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Subaru's Wonderful Weirdness (Partially) Comes From 50 Years Of The Boxer Engine

And we'd have it no other way.

Subaru is one of the few automakers that didn’t suffer much during the Great Recession a few years ago, and today its sales are still through the roof. Basically, production can’t keep up with demand and brand new models like the Forester and Legacy don’t stay on dealerships lots for long. So what’s the secret to Subaru’s success? Several things, and one of them is no doubt its horizontally-opposed "Boxer" engine. Funnily enough, not all Subaru buyers are aware of this unique engine design.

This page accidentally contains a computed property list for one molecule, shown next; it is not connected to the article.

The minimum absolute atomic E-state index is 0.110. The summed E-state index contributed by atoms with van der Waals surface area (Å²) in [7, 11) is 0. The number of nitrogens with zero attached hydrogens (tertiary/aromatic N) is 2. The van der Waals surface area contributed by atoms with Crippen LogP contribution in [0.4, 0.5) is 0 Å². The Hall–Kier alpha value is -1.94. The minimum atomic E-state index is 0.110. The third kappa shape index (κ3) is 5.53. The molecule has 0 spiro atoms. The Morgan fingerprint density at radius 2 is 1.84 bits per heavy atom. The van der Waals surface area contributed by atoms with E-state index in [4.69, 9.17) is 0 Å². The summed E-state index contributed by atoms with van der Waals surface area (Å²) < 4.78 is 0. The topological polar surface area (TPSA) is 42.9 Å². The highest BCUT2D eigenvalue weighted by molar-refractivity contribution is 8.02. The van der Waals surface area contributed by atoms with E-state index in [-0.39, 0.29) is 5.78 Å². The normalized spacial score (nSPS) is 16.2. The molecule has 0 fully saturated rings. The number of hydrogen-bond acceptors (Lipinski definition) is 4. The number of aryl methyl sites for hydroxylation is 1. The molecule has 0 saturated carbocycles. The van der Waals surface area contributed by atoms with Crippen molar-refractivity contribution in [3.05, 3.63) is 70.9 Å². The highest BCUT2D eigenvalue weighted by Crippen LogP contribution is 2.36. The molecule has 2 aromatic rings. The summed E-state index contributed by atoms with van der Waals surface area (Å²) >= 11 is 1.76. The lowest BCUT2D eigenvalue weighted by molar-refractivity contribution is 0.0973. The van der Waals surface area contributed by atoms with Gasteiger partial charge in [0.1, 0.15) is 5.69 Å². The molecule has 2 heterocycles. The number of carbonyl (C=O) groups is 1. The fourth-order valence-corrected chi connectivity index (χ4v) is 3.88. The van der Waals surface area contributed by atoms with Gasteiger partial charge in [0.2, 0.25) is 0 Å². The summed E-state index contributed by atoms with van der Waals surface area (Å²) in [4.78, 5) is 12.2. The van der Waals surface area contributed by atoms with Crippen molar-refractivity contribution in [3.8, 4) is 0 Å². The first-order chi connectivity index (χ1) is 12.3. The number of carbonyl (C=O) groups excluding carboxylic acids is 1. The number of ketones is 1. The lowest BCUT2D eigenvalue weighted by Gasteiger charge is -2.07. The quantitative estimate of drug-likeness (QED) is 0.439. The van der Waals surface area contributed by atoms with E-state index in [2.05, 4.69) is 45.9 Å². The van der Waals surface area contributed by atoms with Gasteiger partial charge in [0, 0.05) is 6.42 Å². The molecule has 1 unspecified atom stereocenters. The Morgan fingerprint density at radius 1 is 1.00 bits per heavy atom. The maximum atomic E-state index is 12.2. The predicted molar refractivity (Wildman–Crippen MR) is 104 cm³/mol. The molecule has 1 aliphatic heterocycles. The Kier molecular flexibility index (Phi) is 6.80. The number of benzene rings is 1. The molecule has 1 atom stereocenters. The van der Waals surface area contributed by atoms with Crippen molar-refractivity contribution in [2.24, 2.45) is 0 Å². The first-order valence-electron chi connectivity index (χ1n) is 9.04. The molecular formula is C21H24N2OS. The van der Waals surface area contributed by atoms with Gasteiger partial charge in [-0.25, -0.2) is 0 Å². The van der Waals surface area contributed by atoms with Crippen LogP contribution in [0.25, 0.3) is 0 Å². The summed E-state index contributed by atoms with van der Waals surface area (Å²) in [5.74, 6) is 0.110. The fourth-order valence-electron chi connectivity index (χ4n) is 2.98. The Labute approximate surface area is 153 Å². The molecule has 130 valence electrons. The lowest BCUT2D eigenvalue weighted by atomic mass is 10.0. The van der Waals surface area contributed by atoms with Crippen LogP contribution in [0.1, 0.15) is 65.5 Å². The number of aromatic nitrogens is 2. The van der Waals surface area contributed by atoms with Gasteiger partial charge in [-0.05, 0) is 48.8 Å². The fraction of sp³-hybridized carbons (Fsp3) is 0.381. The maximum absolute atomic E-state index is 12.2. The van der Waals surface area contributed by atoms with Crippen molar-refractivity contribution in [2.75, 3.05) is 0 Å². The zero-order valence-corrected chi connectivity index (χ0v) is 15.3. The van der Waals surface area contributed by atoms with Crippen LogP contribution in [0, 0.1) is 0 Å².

And yet Subaru is now celebrating its 50th anniversary of Boxer engine production. The first Boxer-powered Subie was the 1000 compact passenger car that debuted on May 14, 1966. Today, every Subaru is fitted with a Boxer engine, with total production over the past 50 years now numbering over 16 million units. So what is a horizontally-opposed "Boxer" engine, exactly? Basically, the pistons face each other in a side-to-side symmetrical layout. The opposing pistons work to cancel out the inertia force of each other, resulting in less vibration and better rotational balance which provides a smoother feel right up to the high rev range. The other Subaru essential is, of course, all-wheel drive (the BRZ is the sole exception). Here's to the next 50 years, Subaru.

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